Clerics Search Souls, Artists Demand Payment

A couple of weeks ago in this space, the Reverend Brian

Jordan suggested that religious organizations pause for a moment’s reflection

before signing on to President Bush’s faith-based initiative. Father Jordan,

who works with poor immigrants at the Church of St. Francis of Assisi on West

32nd Street, wondered if taking government money for the provision of social

services will taint the mission of religious organizations. “Faith-based groups

are called to be prophetic by the memory of their founders,” he said. “Are

these groups compromising any of their prophetic quality by abiding by

government guidelines? The government can’t treat these institutions like

government employees.”

Father Jordan’s own

prophetic qualities are formidable. Two months after he spoke with The Observer , the issue he raised back

when everybody was talking about Bill Clinton and Marc Rich is now under

vigorous discussion. From his electronic pulpit in Virginia, Pat Robertson is

sending messages similar to those Father Jordan expressed in this space. Washington Post columnist E.J. Dionne

noted recently that the Bush initiative has “unleashed intense argument and

soul-searching among those who were presumed to be its prime supporters and

beneficiaries.” Critics, from conservative Christian clergymen to African-American

ministers, “say much the same thing,” Mr. Dionne noted. “With Caesar’s coin

comes the obligation to submit to Caesar’s rules.”

The New York Times Magazine on April 1

presented a version of this discussion, focusing on a woman named Alicia

Pedeira, who was fired from her job with the Kentucky Baptist Homes for

Children because of her “homosexual lifestyle.” If organizations like the

Kentucky Baptist Homes for Children are going to receive federal funds, The Times asked, should they be able to

fire employees like Ms. Pedeira because of their “lifestyle”? Because religion

can, according to The Times , “bleed”

into such categories as race, gender and sexual orientation, is it not time to

reconsider the exemption religious organizations receive from laws prohibiting

religious discrimination? Those wishing instruction in correct thinking did not

have to read too closely in order to grasp the piece’s message.

Ms. Pedeira has filed a

lawsuit, so the issue is headed for the federal courts.

The most fascinating aspect of this conversation is that it

is taking place at all. Most people would have expected the nation’s churches,

synagogues and mosques to leap at the opportunity to receive federal money to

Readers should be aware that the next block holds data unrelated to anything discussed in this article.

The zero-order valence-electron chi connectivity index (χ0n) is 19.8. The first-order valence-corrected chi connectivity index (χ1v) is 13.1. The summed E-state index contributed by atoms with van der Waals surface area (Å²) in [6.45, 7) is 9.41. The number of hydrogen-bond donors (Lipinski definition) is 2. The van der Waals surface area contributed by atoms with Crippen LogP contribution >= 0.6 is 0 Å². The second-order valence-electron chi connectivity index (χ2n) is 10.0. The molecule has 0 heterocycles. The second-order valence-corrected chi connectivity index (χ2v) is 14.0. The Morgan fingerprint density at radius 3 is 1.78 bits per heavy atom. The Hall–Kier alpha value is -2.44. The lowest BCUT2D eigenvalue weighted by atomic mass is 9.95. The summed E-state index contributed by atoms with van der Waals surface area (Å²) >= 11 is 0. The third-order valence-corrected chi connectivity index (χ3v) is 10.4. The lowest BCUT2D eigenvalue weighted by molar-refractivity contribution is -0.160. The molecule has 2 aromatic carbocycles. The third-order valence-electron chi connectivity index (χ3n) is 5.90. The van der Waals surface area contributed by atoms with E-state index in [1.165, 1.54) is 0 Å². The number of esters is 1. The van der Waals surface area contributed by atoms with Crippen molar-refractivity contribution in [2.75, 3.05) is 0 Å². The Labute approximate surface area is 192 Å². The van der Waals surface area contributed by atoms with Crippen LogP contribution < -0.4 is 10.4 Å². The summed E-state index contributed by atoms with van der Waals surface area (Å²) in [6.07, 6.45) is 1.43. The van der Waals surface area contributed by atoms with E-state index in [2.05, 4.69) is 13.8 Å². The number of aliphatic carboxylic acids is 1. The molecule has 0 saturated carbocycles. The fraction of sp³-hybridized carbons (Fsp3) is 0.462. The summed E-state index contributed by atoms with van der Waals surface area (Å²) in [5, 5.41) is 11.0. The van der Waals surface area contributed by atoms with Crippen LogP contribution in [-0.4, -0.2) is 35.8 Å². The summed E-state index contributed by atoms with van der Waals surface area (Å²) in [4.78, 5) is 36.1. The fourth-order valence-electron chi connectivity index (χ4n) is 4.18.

fund their social-service programs. Instead, they are wondering aloud about the

price of their souls.

This is not the kind of introspection one associates with

some other beneficiaries of federal largesse, i.e., the artists, museums and

other cultural organizations whose consciences are untroubled by the flow of

money from the National Endowment for the Arts and from the budgets of local

governments. Rather than wring their hands about the possible corrupting

influence of government money, a generation of artists has come to believe that

publicly funded grants are an entitlement, and those who either oppose them

outright or seek some kind of review process are nothing more than neo-Fascist

shredders of the right to free expression. Faith-based organizations may

torture themselves about the rules that accompany federal money; artists

believe that rules simply don’t apply to them. Free expression, don’t you know?

It’s in the Constitution! Indeed it is-contained in the same amendment that

guarantees religious freedom.

One needn’t be a fan of Rudy Giuliani’s decency commission

to notice the double standard at work. Stout-hearted defenders of the First

Amendment deplore Mr. Giuliani’s notion that publicly funded art ought to

receive a public vetting before being deemed worthy of taxpayer support. The

streets of Soho and the dining rooms of many a patron of the arts are filled

with cries of censorship. Governments that provide funds for artists have no

right, it is said, to withhold those funds if a sector of the taxpaying public

finds the resulting art offensive. First Amendment and all that.

That’s a valid and indeed honorable argument, so one might

expect right-thinking artists to stand alongside their brothers and sisters in

the First Amendment as the nation’s religious organizations attempt to balance

their right to religious belief with the acceptance of government money. One

suspects, however, that the denizens of Dante’s Inferno will be turning triple axles before the nation’s artists

will person the barricades on behalf of Pat Robertson’s right to worship as he

sees fit while taking federal money to minister to the poor.

So some of the very same people who believe cultural

organizations owe no obligation to public sensibilities when they take taxpayer

funds are prepared to argue that religious organizations must abide by the

government’s political dictates if they take the government’s money. If that

infringes on religious belief-well, nobody is forcing these organizations to

take tax dollars. Those who use a similar argument on matters artistic, of

course, will find themselves condemned as censors.